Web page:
The dark curtain drew over the stage as dusk came about again. The time had come.
We came out in droves from all directions – some from the city, some from the closest suburb – men and women of the working and middle classes reverting to a primordial congregation. The more experienced – those bearded, sagging-nude and mad – poured from the tangled trunk archways of the forest, all arriving to meet upon the beaten-down sallow grass of the field that was nowhere. From above looking down, those arriving would have looked like the spiralling arms of the galaxy coming together to meet. From below looking up, we almost saw just that. The stars had finally aligned in cavernous space – stationary, like beacons against the dusty nebulas. Calling out to us alone – the only ones who knew. We less-experienced found ourselves enthralled under the alien symbol that glared downwards. The forest-dwellers glanced only once and then never looked back, only looking down at the ground to start their fires. We followed.
The silhouettes of the forest trees cutting the edge of the field made jagged tar-stained teeth – like the cruel teeth of the world; it had already swallowed up the once-powerful sun as it sank west, then excreting the moon out of the eclipsed chimneytops of civilisation to the east. The fires sprang to life one by one, and the followers began to talk amongst themselves in an old language I did not understand. To look at them would be to assume them completely foreign and savage – covered from scalp to toenail in mutilated animal skins and odd-coloured stones like barbarians of old, while the greenhorns dressed mainly in drab shirts and drab jeans. Tangled in my work clothes, like a relic of a dead civilisation, I clawed at my throttling tie as the heat of my pit of flames appeared to greet me.
The field was not dark anymore – a rough star-shaped patch of scalding intensity beneath the constellation, it looked like it was casting a spotlight upon the ongoings. Someone else noticed and hooped simian nonsense to the skies.
More came from the forest, their shadows staggering against the void, carrying bundles of sticks and cloths and skins. They wheeled idols and totems on small carts and repurposed wheelbarrows, warping their shapes into that of unfathomable monsters emerging from the trees. Their illusions were broken once the circle absorbed them into light to reveal their withered faces. Orange danced off their swollen pupils as their scarred hands worked fast to join the wooden sticks, like the bones of a huge primal creature. They moved to the beat of the quasi-musical sermon being read somewhere in the dark, hammering and thudding away at each stressed syllable, each gagging tone stitched together from English and the language unknown. In mere minutes, the shadows of fur-draped spires convulsed in the light of the fires; some of them in the shape of familiar fauna, others in unrecognisable clumsy shapes, soaked with fluorescent symbols and imagery – lists of ancestors climbing all the way back to prehistory.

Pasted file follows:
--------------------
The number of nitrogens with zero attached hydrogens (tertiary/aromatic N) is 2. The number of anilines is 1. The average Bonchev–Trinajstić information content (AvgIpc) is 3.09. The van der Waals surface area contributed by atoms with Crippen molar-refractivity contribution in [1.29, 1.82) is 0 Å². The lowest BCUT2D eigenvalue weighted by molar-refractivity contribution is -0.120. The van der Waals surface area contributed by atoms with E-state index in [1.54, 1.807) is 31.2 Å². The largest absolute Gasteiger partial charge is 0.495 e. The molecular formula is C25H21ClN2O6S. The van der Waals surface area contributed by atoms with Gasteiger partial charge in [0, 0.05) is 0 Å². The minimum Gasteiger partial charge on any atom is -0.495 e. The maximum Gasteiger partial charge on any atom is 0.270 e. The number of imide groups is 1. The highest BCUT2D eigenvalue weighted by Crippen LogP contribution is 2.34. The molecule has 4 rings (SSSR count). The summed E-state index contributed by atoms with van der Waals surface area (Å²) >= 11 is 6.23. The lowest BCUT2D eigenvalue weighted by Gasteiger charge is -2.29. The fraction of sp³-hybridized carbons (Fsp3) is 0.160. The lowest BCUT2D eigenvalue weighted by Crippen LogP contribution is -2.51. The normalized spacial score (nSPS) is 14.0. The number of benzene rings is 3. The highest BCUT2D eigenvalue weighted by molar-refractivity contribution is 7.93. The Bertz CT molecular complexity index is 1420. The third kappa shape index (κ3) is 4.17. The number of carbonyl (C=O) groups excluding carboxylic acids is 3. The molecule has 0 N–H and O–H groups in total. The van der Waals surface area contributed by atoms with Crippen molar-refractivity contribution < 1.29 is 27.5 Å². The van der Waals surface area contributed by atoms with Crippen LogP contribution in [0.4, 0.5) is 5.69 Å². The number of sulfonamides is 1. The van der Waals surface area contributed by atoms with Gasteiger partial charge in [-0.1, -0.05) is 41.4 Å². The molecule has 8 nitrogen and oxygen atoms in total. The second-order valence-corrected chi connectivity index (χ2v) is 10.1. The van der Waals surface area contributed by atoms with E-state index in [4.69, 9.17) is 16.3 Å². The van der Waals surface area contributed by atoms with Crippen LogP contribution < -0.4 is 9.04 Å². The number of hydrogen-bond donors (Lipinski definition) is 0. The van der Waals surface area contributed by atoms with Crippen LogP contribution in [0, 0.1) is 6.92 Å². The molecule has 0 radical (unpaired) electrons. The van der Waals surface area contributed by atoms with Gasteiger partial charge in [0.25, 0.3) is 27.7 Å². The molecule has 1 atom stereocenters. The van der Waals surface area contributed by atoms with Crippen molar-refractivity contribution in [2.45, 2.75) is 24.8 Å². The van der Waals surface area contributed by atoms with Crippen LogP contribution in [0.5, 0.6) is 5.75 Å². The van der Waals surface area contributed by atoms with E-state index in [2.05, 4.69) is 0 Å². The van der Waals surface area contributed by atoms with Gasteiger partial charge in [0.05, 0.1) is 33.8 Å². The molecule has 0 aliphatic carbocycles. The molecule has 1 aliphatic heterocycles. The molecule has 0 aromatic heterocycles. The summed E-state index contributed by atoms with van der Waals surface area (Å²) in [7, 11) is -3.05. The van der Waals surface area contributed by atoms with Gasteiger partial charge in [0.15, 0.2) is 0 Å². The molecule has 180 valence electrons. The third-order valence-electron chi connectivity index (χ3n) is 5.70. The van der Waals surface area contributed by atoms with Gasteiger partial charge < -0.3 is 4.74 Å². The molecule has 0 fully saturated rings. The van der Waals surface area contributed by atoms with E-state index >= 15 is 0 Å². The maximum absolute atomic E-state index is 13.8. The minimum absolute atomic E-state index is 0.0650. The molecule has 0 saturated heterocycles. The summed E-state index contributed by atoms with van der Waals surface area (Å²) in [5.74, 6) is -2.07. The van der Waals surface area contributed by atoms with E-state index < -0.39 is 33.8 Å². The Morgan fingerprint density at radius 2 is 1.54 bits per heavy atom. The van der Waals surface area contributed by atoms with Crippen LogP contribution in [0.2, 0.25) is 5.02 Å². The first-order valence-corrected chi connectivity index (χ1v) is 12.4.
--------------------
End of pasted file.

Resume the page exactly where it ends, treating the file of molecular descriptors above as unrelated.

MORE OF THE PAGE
Then they all began dancing in the dancing shadows – the sermon had now become a hymn, backed up by furious barbarian-drums pounded from atop the fur structures, by sitting men with wooden masks, compelling me to move with them. Their dancing – our dancing – consisting of violent seizures, the stomping of feet on the dying soil, thrusting our arms madly. It was the primitive music twirling through our skulls and intertwining with the concoctions of house solvents and crushed up herbs that many of us had imbibed before departing, filling our collective consciousness with screaming ape-calls, pound in the head in the skull through the water through the wind through the dirt dance, and uncoloured mists that took forceful control of our every sinew, dance of the drums in the sky on the bones in the skin.
There we were – a beacon of ancient sound and music erupting from the abyss. The abyss of the modern world that had bound so many of us. How we had longed to be free of the infuriating order of society pushing us through pre-ordained shapes. To even speak of these actions within the boundaries of the grey world would be to speak a taboo – unthinkable. How I envied the mad ones – born of the forest with their umbilical cords coiled about fungus-encrusted roots and gnawed off by weasels. Those who have never faced the inner walls of a cubicle, those whose faith and gods I adopted just to escape the feel of plastic. Now here I was; a reeling physical being with a wayward mind packed with drugs, to hail the upward and afterworld.
It was the sharp yell that ended the hymn, one outside of my head, and we dancers dropped between the cracks of the dirt like sacks. I felt my multi-coloured brain leak from my ears and into the earth to become a part of it. The constellation beat down on me with such fury as I tried to consume it with my eyes; it knew I was not faithful. I was a cuckoo in a nest of its true children.
Another sermon started, and one of the structures, revealed to be a cage, gave birth to a horned, shaggy creature with weary rectangular pupils to be brought within the centre of the ring.
The words were old – no more English – and slithered down the earth cracks and into my ears to assault my head – ribbons and banners of incantation and old songs coiling like snakes to cover my mind. For the first time, I was completely detached from my life before – everything outside the circle of fire, and beyond the suspicious glare of the star shapes above.
Voices roared in savage joy to the goat’s dying bleat as it was pulled to pieces, and its fluids smeared across the skins in unshaped patterns.
Nothing existed on the horizon, only the old truths within the heads of madmen. Sweet enlightenment.